After being pushed back in the Middle East, the so-called Islamic State is claiming responsibility for violent attacks in India's Jammu and Kashmir state. The terror group is claiming its second attack on security forces in less than four months in the Muslim-majority state bordering Pakistan. Amaq News Agency, the propaganda wing of Islamic State, said its members killed policeman Farooq Ahmad in Srinagar, Kashmir's capital, on Feb. 24. The killed policeman was guarding the house of separatist leader Fazul-Haq Qureshi. Attacks on security forces have become routine in Kashmir, where Islamic militants continue an armed struggle
to free the region from Indian rule to establish an Islamic nation or to join with the Islamic state of Pakistan. The killing of Ahmad is more worrisome for security forces after Islamic State claimed responsibility. State police chief S.P. Vaid for the first time confirmed that some members of militant groups in the region may have been influenced by Islamic State ideology to establish a global caliphate through violence. A police official told ucanews.com on March 5 that it was the second attack the terror group had publicly claimed in India. "First came the IS flags and then some youths at certain protest marches openly shouted pro-IS slogans," he said, adding that investigators have taken the claim seriously. Islamic State earlier claimed responsibility for the Nov. 17 killing of another police officer
, he said. Some separatist leaders want a political decision, not an armed struggle, to free the region, putting them at loggerheads with militants. Kashmir's chief Muslim cleric and separatist leader, Mirwaiz Umar Farooq
, told ucanews.com that Kashmiri people have been working for an amicable solution to the Kashmir problem, and Islamic State has no role in it. "Our movement has nothing to do with these world-level groups" and its freedom movement has nothing to do with violence, Mirwaiz said on March 4. A police official in Srinagar told ucanews.com that there were several instances that proved that Islamic State is trying to influence youth in Kashmir. He said several groups on social networks were directly linked to the terror organization.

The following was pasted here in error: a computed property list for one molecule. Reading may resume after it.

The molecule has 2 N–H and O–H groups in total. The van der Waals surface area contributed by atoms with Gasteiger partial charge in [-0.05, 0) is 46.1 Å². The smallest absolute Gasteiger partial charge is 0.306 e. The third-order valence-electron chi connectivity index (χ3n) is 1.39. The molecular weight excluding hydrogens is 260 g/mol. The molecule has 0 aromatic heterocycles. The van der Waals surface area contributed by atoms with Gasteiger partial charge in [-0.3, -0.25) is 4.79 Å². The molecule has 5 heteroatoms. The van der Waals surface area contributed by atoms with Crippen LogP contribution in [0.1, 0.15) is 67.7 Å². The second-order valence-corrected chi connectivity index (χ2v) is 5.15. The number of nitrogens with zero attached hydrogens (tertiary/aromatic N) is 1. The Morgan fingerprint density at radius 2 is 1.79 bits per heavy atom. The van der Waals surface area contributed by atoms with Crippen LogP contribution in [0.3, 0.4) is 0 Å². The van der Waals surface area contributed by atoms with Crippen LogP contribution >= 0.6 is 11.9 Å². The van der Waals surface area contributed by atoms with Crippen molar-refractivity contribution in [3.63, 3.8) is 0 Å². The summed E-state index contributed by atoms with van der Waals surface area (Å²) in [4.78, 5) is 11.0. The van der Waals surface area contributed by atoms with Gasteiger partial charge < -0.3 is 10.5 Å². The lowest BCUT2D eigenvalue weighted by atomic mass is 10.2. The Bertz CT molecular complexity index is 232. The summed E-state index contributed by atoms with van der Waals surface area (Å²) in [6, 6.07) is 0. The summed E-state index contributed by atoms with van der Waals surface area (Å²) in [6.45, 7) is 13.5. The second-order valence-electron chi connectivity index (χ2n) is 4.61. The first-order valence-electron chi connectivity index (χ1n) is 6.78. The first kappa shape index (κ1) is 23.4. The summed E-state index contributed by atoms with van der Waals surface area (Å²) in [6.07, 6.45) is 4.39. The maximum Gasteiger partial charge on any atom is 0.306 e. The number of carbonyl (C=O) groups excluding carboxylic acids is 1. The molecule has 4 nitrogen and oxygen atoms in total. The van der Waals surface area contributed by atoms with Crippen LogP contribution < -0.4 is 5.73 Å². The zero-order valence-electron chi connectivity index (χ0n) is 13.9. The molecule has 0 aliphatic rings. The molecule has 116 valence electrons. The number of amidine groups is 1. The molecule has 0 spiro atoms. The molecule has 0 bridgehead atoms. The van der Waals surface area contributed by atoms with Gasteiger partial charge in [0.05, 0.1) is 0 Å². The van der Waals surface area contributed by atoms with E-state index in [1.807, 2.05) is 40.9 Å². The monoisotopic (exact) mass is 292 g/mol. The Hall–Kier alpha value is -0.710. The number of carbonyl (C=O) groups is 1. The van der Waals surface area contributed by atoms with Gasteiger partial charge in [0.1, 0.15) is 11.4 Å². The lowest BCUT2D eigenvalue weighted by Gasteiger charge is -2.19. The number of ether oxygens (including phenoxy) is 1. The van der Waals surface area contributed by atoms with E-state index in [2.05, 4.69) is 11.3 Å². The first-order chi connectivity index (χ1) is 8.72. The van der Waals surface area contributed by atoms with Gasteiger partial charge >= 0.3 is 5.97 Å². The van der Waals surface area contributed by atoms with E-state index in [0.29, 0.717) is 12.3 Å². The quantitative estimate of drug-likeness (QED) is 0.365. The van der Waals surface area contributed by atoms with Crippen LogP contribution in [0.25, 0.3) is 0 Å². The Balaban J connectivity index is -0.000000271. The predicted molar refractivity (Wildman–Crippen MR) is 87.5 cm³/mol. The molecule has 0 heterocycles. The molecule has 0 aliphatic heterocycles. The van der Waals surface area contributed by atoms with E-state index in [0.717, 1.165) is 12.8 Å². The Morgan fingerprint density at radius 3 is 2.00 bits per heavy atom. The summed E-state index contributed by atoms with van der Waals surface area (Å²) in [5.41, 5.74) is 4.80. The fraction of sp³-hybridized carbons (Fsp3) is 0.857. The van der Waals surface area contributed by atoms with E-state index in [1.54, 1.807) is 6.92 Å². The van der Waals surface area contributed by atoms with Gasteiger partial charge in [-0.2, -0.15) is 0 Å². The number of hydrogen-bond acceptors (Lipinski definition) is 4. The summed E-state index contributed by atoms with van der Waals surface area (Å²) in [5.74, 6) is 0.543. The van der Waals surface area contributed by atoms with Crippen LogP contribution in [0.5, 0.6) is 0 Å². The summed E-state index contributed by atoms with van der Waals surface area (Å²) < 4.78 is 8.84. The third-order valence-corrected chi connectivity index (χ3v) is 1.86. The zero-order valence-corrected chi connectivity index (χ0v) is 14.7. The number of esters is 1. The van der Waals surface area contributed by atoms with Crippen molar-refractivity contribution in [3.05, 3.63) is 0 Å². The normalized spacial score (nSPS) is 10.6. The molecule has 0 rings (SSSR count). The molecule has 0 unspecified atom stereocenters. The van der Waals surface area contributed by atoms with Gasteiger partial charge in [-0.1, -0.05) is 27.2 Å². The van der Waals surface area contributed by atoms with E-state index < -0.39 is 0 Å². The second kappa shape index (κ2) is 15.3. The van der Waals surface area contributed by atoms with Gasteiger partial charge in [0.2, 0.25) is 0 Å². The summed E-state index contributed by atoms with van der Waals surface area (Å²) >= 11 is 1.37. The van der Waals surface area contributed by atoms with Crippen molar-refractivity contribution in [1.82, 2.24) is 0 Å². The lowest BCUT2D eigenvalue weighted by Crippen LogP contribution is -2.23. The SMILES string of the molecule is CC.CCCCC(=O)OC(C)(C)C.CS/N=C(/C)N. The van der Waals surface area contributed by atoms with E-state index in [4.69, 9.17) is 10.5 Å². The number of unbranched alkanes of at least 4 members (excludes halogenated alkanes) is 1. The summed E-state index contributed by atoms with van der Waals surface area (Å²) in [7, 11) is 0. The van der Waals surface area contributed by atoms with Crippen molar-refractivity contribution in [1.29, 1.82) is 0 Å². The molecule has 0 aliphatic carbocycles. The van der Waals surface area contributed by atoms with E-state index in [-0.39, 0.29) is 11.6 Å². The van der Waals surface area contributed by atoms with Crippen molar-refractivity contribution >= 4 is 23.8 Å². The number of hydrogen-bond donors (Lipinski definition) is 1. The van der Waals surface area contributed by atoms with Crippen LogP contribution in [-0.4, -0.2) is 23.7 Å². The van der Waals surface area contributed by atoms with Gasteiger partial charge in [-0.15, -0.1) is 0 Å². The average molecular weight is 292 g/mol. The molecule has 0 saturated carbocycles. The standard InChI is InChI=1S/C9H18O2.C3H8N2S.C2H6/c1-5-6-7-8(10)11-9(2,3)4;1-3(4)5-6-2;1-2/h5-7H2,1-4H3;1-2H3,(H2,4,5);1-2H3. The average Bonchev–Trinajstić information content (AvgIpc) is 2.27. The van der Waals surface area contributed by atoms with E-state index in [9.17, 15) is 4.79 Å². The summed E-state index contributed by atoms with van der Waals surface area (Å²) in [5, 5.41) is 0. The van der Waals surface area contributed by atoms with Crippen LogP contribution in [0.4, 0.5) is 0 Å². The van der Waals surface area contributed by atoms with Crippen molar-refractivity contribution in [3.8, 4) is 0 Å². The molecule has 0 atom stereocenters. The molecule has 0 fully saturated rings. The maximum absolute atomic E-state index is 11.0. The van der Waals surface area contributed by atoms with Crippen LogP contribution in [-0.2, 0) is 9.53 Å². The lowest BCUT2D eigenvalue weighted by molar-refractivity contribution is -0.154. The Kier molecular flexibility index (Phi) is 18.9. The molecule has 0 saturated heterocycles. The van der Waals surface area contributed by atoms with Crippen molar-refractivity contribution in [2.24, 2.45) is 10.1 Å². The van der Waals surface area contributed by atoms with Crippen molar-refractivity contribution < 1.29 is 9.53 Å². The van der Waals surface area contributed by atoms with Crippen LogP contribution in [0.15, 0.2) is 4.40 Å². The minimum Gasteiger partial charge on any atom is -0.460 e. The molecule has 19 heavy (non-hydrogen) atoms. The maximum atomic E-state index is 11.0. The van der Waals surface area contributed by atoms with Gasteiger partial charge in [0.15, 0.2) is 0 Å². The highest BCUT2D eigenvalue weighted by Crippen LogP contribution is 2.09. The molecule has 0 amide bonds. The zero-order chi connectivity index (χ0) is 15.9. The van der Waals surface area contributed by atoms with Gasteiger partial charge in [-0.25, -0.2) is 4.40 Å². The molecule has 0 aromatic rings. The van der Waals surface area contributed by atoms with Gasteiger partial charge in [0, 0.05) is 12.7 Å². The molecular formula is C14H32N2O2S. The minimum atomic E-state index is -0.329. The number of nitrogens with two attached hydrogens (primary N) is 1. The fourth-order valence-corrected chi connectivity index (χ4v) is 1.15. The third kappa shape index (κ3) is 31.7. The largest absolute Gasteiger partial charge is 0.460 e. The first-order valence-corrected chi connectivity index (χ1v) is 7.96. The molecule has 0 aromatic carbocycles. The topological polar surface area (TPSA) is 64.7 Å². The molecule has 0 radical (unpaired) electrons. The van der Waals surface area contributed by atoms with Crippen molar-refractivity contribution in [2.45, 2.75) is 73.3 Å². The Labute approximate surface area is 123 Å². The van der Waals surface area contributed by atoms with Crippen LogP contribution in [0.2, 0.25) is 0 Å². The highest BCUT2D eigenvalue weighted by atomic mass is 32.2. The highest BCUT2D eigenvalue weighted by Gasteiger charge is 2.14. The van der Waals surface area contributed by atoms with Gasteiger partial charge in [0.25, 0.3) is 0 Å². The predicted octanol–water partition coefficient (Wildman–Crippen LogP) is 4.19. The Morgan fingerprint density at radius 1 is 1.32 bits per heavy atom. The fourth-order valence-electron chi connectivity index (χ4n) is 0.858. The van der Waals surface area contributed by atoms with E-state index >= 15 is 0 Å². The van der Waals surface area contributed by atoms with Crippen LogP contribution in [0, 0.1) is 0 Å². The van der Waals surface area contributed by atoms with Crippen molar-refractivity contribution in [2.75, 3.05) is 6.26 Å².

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"We are keeping a close vigil on social media sites. It is through the internet that IS is trying to make its presence felt in Kashmir," the official said. In 2014, when Islamic State flags were waved during protest marches against Indian rule, the then state chief minister Omar Abdullah shrugged it off as the act of some "stupid" youth and said Islamic State had no presence in Kashmir. However, in March 2017, militant leader Zakir Rashid Bhat, alias Musa, released a video exhorting Muslims to fight for the supremacy of Shariah and Islam in Kashmir. In another video, Musa asked people not to entertain the idea of nationhood, which he said was against Islamic teachings. He wanted protesters to stop shouting pro-Pakistani slogans and instead to shout "Shariyat ya Shahadat" (Islamic law or martyrdom). The slogan is the hallmark of global militant groups that reject the idea of nation states and fight to establish an Islamic caliphate. The last 27 years of militancy in the region have claimed at least 41,000 lives including those of security forces, civilians and militants — an average of 50 deaths a day, official records show.